We install whole-house generators in Lancaster, NY and throughout Western New York, and we’ve found that they are one of the most useful upgrades people can make to their homes. Portable generators simply don’t have the power, convenience, reliability, or safety that comes with installing a whole-house generator wired directly into a home’s electrical system. With an automatic generator, the benefits are even greater, since the generator will activate automatically when there’s a power outage.
But once a homeowner decides on getting a standby generator, the next question they have is “How powerful a generator do I need?” Let’s look into that—and remember that you can always rely on our top-notch team to help you find out the ideal generator to install for your house.
How Generator Power Is Measured
The first fact you need to know about generator power is how it’s measured. It’s not small, medium, or large! The power or “size” of a generator is measured in watts. The watts you’ll see listed on a generator are its running watts, which are different from the starting watts (a.k.a. surge watts), which are the extra watts needed for two to three seconds to start appliances that operate using motors. For the most part, you’ll concern yourself with the running watts, as the starting watts for generators are sized to be commensurate with the running watts.
The running watts of a generator can range widely. Smaller whole-house generators will have under 5,000 watts. A 10,000-watt generator is considered to be commercial or industrial in size.
What Do You Want to Power With Your Generator?
You may not necessarily need to have your entire house powered through a black out. Make a list of all the essential appliances you want to operate during a loss of power, such as the refrigerator, some of the lights, and the HVAC system. “All of them” is also a reasonable request! It depends on your household and what will help your family best through an extended power loss.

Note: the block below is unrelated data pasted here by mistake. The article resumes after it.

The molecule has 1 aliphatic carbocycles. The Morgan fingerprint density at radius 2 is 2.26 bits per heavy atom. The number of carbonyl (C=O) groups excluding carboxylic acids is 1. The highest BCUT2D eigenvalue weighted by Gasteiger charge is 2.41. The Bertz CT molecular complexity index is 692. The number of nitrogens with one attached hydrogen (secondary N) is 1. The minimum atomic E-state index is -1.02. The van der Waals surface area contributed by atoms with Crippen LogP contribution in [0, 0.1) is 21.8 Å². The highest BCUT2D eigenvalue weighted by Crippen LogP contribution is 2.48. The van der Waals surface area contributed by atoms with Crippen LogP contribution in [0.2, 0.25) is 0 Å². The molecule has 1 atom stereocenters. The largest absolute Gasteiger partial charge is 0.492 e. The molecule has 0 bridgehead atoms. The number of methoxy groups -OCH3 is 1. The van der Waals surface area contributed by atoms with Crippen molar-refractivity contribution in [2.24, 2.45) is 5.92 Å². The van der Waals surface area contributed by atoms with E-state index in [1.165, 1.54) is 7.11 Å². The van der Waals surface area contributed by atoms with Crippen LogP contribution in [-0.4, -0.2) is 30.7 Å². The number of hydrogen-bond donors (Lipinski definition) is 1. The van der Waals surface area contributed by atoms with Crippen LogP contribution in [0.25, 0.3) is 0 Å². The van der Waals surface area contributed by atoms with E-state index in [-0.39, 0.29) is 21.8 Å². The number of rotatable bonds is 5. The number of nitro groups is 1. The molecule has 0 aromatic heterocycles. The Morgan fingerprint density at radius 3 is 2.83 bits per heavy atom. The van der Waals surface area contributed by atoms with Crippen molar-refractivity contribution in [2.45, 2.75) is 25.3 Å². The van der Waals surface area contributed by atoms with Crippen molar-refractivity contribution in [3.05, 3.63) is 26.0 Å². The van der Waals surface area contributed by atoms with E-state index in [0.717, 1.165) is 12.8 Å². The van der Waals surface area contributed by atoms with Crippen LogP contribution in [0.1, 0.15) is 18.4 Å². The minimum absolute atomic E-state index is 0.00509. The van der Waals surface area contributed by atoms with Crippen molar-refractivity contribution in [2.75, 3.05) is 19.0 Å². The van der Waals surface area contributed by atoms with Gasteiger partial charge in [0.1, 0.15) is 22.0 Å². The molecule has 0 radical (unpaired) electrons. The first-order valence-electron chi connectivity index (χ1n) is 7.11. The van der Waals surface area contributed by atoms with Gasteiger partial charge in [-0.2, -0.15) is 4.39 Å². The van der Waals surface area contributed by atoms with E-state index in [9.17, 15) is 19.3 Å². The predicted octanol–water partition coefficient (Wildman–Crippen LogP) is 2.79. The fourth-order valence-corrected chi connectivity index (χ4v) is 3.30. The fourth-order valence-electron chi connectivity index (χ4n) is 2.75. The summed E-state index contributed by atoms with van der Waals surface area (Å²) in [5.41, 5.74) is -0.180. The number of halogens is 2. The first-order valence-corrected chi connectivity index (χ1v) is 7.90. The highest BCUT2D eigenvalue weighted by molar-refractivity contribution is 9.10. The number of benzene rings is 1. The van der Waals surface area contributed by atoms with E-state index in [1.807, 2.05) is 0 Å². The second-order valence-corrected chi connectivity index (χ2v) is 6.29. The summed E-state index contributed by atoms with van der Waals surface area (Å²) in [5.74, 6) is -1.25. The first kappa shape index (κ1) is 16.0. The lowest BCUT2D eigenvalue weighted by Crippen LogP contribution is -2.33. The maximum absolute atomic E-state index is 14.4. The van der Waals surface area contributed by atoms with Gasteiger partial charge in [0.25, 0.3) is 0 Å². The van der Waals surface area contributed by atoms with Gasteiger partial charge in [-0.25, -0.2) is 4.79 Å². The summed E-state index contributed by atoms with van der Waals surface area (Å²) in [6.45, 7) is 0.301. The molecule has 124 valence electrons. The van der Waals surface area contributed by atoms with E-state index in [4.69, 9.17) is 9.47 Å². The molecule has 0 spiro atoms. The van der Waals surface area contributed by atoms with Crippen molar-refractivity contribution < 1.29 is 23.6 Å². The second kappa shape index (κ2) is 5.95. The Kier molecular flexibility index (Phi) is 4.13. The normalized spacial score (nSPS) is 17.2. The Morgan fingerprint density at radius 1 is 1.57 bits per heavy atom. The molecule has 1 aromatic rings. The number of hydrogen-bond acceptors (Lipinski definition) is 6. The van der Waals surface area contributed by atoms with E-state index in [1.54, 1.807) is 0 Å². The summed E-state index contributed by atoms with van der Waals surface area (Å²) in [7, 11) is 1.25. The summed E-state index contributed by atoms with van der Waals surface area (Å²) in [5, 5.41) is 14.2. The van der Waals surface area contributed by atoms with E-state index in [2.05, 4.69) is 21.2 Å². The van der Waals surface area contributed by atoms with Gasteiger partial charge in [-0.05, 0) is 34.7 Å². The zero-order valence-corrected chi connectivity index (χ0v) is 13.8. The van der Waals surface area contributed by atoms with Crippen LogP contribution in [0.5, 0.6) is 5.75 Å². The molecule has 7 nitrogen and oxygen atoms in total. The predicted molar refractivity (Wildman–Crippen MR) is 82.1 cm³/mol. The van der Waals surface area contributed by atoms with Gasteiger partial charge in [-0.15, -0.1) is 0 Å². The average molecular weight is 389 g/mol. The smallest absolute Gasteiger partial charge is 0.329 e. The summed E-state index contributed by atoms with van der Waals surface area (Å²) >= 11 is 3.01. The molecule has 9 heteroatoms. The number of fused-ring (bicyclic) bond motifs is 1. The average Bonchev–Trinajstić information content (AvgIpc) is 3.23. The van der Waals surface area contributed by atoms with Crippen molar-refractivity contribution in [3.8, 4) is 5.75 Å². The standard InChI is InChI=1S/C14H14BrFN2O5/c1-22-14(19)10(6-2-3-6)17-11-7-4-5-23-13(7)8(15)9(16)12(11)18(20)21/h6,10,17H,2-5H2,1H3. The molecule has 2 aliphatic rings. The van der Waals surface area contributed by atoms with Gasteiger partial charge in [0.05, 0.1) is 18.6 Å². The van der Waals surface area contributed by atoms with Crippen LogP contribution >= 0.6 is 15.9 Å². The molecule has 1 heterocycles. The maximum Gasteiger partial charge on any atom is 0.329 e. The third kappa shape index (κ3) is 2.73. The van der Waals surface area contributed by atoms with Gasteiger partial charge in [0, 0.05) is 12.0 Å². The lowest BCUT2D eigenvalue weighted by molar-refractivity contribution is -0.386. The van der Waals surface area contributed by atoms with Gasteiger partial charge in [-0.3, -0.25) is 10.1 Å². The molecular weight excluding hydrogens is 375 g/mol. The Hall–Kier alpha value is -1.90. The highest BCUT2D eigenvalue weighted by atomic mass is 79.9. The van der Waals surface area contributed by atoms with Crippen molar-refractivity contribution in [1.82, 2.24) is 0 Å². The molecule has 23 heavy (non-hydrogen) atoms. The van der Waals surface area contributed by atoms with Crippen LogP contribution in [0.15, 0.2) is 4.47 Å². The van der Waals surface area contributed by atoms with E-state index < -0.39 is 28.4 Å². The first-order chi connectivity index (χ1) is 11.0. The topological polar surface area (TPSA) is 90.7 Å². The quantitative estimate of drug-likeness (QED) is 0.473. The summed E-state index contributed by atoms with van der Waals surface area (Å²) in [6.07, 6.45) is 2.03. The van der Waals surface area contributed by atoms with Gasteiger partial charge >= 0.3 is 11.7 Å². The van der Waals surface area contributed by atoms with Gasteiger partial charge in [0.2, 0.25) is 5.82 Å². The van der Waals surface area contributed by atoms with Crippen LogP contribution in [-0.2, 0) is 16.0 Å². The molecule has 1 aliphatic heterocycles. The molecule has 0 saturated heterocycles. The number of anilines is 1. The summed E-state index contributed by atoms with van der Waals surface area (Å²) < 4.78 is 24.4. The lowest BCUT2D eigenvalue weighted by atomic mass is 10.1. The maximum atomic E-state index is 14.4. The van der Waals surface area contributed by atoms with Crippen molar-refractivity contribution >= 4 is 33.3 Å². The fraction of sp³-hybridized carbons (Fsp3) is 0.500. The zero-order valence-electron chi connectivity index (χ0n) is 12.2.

Calculate Total Wattage from Devices
This is a two-step process. First, add up all the wattage from the devices you want to run. Then find out which device has the highest starting wattage requirements, and add that to the total. This will give you a general idea of the wattage requirements, both running wattage and starting wattage.
Ballpark for the Whole House
If you’re looking to power your entire house, you’ll probably end up with a generator that’s between 5,000 and 7,500 running watts.
Consult With the Professionals
The above guidelines are all effective for getting an estimate for a generator, which will help you with getting a sense of the cost for the installation. However, you will need professional installers to help you make the final decision. They can do a more accurate assessment of your home’s electrical demands as well as factors you might overlook (seasonal conditions, your current electrical system, etc.). They’ll also make sure you don’t get a generator that’s too powerful, which can be a disaster.
Scherer Electric Is Western New York’s Favorite Electrician! Rely on us to help you find the ideal whole-house generator.